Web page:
A Brief Period of Positive Net Worth

Five years ago I took out massive student loans to get a graduate degree, and my net worth has been negative ever since. Payback is a long, slow trudge—half of every month’s loan payment doesn’t even touch the principal. I’ve settled in for the long haul of being in the red.

But last Friday, a glorious confluence of financial conditions pushed my net worth into the black—for a weekend.

1. Semi-Combined Finances. My boyfriend proposed last summer, and in a baby step toward combined finances, we opened a joint checking account. My net worth basks in the glow of this shared account, but in this pre-matrimony period, it’s not yet subject to any of my fiance’s financial liabilities. Best of both worlds!

2. Tax Return. My fiance and I both enjoyed sizable refunds this year: his because of his student status, and mine because I accidentally allowed myself zero exemptions when filling out tax paperwork. We both filled out returns promptly this year and threw the money into the joint savings account—wedding fund.

3. Pay Day. I get my monthly paycheck on the last Friday of the month. In March, the automatic deposit dropped on the 29th.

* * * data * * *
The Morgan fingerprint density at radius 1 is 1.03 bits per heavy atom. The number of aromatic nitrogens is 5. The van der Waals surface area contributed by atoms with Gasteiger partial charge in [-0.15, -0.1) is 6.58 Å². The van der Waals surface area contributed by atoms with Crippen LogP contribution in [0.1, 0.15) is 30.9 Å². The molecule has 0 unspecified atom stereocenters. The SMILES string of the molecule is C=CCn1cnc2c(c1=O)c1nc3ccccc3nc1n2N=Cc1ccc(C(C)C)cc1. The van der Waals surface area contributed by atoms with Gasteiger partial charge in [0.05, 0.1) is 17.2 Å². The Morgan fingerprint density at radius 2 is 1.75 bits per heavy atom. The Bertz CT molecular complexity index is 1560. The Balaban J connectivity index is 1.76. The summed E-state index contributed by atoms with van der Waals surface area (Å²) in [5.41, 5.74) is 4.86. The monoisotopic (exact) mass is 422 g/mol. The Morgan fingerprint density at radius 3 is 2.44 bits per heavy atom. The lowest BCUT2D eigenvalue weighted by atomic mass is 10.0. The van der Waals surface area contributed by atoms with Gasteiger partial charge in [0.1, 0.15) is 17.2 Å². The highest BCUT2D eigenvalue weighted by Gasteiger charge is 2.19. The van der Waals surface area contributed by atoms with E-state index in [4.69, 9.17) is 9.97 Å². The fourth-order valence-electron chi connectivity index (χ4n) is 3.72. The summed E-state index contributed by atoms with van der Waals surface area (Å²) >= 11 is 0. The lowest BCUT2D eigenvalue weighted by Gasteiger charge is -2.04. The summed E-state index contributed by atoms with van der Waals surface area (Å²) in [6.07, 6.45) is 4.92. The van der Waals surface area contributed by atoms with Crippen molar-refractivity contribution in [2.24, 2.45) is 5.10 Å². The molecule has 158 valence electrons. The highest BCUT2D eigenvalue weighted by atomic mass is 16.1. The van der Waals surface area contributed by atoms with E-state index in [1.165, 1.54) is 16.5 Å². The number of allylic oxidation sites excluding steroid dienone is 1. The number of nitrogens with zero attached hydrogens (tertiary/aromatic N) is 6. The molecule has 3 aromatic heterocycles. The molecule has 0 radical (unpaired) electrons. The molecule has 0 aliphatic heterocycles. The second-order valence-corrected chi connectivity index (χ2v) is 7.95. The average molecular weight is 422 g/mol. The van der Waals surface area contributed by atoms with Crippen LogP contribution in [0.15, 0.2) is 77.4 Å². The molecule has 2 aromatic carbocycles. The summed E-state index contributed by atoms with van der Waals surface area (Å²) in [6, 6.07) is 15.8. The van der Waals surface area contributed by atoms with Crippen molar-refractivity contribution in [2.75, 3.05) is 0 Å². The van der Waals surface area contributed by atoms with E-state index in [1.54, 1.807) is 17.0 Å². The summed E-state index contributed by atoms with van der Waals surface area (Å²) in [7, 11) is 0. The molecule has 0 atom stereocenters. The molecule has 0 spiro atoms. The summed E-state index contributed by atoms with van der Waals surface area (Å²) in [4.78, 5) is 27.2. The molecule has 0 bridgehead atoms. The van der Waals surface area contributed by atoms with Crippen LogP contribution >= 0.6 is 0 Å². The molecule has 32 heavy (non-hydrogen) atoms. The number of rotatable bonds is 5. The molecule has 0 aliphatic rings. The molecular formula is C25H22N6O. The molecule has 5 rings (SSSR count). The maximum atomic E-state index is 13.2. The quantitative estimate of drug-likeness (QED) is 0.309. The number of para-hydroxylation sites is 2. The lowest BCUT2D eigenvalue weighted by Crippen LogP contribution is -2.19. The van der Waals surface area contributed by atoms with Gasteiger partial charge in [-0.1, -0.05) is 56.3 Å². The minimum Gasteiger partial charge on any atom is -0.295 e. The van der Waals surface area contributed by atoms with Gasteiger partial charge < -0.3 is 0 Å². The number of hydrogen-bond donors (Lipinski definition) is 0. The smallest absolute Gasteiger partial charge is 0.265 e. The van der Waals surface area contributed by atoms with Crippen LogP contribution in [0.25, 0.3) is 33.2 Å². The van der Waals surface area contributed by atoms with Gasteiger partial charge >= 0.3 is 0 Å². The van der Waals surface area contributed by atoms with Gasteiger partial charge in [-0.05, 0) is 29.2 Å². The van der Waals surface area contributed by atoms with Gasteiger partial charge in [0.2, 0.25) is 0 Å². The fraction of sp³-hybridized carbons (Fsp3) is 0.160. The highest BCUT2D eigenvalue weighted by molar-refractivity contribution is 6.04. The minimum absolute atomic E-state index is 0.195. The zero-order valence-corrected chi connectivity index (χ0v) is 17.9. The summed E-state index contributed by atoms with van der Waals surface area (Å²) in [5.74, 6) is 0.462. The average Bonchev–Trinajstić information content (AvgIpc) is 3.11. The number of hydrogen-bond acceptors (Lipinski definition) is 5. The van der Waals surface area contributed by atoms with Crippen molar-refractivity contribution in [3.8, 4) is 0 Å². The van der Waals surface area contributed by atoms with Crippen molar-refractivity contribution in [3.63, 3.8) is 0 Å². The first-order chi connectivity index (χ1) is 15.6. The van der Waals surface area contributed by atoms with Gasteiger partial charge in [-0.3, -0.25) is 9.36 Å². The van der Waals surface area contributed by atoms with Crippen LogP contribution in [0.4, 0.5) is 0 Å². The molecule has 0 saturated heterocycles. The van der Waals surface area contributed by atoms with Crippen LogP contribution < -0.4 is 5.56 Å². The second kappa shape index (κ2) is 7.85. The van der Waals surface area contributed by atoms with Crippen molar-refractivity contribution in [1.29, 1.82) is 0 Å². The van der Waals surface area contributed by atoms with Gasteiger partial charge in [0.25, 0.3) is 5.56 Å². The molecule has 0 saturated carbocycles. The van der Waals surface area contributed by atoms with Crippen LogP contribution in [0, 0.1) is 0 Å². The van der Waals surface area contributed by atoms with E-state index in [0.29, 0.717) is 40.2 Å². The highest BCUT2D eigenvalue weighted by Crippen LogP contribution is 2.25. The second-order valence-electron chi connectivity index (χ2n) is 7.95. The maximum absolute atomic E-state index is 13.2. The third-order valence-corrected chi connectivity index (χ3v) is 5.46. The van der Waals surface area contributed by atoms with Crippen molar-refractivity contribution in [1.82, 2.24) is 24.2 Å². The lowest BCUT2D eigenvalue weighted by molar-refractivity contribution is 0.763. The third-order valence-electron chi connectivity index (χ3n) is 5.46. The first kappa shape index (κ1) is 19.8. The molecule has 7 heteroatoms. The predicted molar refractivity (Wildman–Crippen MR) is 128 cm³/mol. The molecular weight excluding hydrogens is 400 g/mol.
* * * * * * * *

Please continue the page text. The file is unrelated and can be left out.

And thus: When I checked my Mint.com account on Friday, habitually gloating in the post-payday/pre-rent bubble, I noticed an unprecedented number in the left hand column under net worth. An unwontedly positive number. I had a net worth of $735.

It dipped back into the red once the joint checking account took the monthly rent hit of $945. But for those three days after my paycheck cleared and before I wrote a rent check, I commanded more capital than I owed. It felt peachy.


Megan McGlynn is a librarian in Michigan.


14 Comments / Post A Comment

ThatJenn (#916)

Ohhhh, the net worth thing on Mint.com! I was just laughing at myself yesterday about my weird obsession with it. I am extremely fortunate in that my loans are both secured with items with cash value (that is, I have a car loan and a house loan and no student loans, so I can put in the current value of my car and use the Zillow estimate on my house to offset the loans on these two items), but even so my net worth is pretty embarrassingly low (though, again very fortunately, positive). I do have a goal though, and I occasionally sit down and obsessively use my spreadsheet of amortization tables to figure out how many months/years it will be before I hit it, assuming nothing loses value.

Sloane (#675)

@ThatJenn I used to be obsessive about checking my net worth on Mint too! But then my student loans were migrated from one servicer to another, and Mint got all confused in the process. I kind of went through a mourning process because my net worth tracking has never be the same. I’ve just moved on to my own spreadsheets!